High-level power estimation, when given only a high-level design specification such as a functional or register-transfer level (RTL) description, requires high-level estimation of the circuit average activity and total capacitance. Considering that total capacitance is related to circuit area, this paper addresses the problem of computing the “area complexity” of multi-output combinational logic given only their functional description, i.e., Boolean equations, where area complexity refers to the number of gates required for an optimal multilevel implementation of the combinational logic. The proposed area model is based on transforming the multi-output Boolean function description into an equivalent single output function. The area model is empirical and results demonstrating its feasibility and utility are presented. Also, a methodology for converting the gate count estimates, obtained from the area model, into capacitance estimates is presented. High-level power estimates based on the total capacitance estimates and average activity estimates are also presented View full abstract»

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  • A minimum-cost circulation approach to DSP address-code generation

    Publication Year: 1999 , Page(s): 726 - 741
    Cited by:  Papers (3)
    Save to Project icon | Request Permissions | Click to expandQuick Abstract | PDF file iconPDF (736 KB)  

    This paper presents a new approach to solving the DSP address code generation problem. A minimum cost circulation approach is used to efficiently generate high-performance addressing code in polynomial time. Results show that addressing code size improvements of up to 6× are obtained, accounting for up to 1.6× improvement in code size and performance of compiler-generated DSP code. This research is important for industry since this value-added technique can improve code size, energy dissipation, and performance, without increasing cost View full abstract»

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  • Models and algorithms for bounds on leakage in CMOS circuits

    Publication Year: 1999 , Page(s): 714 - 725
    Cited by:  Papers (68)  |  Patents (6)
    Save to Project icon | Request Permissions | Click to expandQuick Abstract | PDF file iconPDF (284 KB)  

    Subthreshold leakage current in deep submicron MOS transistors is becoming a significant contributor to power dissipation in CMOS circuits as threshold voltages and channel lengths are reduced. Consequently, estimation of leakage current and identification of minimum and maximum leakage conditions are becoming important, especially in low power applications. In this paper we outline methods for estimating leakage at the circuit level and then propose heuristic and exact algorithms to accomplish the same task for random combinational logic. In most cases the heuristic is found to obtain bounds on leakage that are close and often identical to bounds determined by a complete branch and bound search. Methods are also demonstrated to show how estimation accuracy can be traded off against execution time. The proposed algorithms have potential application in power management applications or quiescent current (IDDQ) testing if one wished to control leakage by application of appropriate input vectors. For a variety of benchmark circuits, leakage was found to vary by as much as a factor of six over the space of possible input vectors View full abstract»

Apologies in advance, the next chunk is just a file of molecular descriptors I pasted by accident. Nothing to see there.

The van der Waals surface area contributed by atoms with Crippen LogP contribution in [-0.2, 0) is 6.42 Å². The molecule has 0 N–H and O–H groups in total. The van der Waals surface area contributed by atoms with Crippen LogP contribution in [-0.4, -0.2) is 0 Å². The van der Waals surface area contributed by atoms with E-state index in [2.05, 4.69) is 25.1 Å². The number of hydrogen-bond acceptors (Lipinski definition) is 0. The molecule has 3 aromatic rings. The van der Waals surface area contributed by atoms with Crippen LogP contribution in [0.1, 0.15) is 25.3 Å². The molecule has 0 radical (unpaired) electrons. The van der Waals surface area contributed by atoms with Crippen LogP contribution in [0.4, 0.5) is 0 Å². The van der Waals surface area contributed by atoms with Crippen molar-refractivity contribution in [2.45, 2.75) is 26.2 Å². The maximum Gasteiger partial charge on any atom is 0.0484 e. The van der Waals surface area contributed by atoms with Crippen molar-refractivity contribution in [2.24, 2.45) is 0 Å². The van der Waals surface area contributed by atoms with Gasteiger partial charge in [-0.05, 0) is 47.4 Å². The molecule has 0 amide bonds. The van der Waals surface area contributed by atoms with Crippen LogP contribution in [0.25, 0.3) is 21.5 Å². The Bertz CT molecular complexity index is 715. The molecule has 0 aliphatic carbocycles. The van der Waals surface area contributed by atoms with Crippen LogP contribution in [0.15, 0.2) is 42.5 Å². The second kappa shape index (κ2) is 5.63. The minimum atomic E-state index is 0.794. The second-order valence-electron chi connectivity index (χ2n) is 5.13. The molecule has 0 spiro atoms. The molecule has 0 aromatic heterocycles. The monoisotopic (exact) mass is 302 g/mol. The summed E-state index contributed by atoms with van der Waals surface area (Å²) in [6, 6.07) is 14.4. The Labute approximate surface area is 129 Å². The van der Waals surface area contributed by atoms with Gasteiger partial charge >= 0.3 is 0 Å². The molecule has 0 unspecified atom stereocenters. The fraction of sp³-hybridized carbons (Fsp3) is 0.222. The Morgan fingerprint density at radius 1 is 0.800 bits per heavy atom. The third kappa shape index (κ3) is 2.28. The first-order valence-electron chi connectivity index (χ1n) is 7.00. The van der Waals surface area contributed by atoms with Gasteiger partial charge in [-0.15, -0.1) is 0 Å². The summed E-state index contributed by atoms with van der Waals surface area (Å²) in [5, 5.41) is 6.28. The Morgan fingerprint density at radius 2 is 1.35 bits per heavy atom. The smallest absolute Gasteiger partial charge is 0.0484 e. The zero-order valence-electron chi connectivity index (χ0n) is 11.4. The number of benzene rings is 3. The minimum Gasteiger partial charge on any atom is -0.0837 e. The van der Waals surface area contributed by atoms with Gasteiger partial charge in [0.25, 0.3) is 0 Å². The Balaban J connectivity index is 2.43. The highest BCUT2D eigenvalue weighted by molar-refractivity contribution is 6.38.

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  • Hierarchical finite state machines with multiple concurrency models

    Publication Year: 1999 , Page(s): 742 - 760
    Cited by:  Papers (49)  |  Patents (6)
    Save to Project icon | Request Permissions | Click to expandQuick Abstract | PDF file iconPDF (312 KB)  

    This paper studies the semantics of hierarchical finite state machines (FSM's) that are composed using various concurrency models, particularly dataflow, discrete-events, and synchronous/reactive modeling. It is argued that all three combinations are useful, and that the concurrency model can be selected independently of the decision to use hierarchical FSM's. In contrast, most formalisms that combine FSM's with concurrency models, such as statecharts (and its variants) and hybrid systems, tightly integrate the FSM semantics with the concurrency semantics. An implementation that supports three combinations is described View full abstract»

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  • An output encoding problem and a solution technique

    Publication Year: 1999 , Page(s): 761 - 768
    Cited by:  Patents (3)
    Save to Project icon | Request Permissions | Click to expandQuick Abstract | PDF file iconPDF (188 KB)  

    We present a new output-encoding problem as follows. We are given a specification table, such as a truth table or a finite state machine (FSM) state table, where some of the outputs are specified in terms of ones, zeroes, and don't cares, and others are specified symbolically. The number of bits for encoding the output symbols may also be specified. We have to determine a binary code for each symbol of the symbolically specified output column such that the total number of output functions to be implemented after encoding the symbolic outputs and compacting the output columns is minimum. In this paper, we develop an exact algorithm to solve the above problem, analyze the worst case time complexity of the algorithm, and present experimental data to validate the claim that our encoding strategy helps to reduce the area of a synthesized circuit. In addition, we have investigated the possibility of using simple logical combinations of the already specified output columns to facilitate further reduction in the number of output functions View full abstract»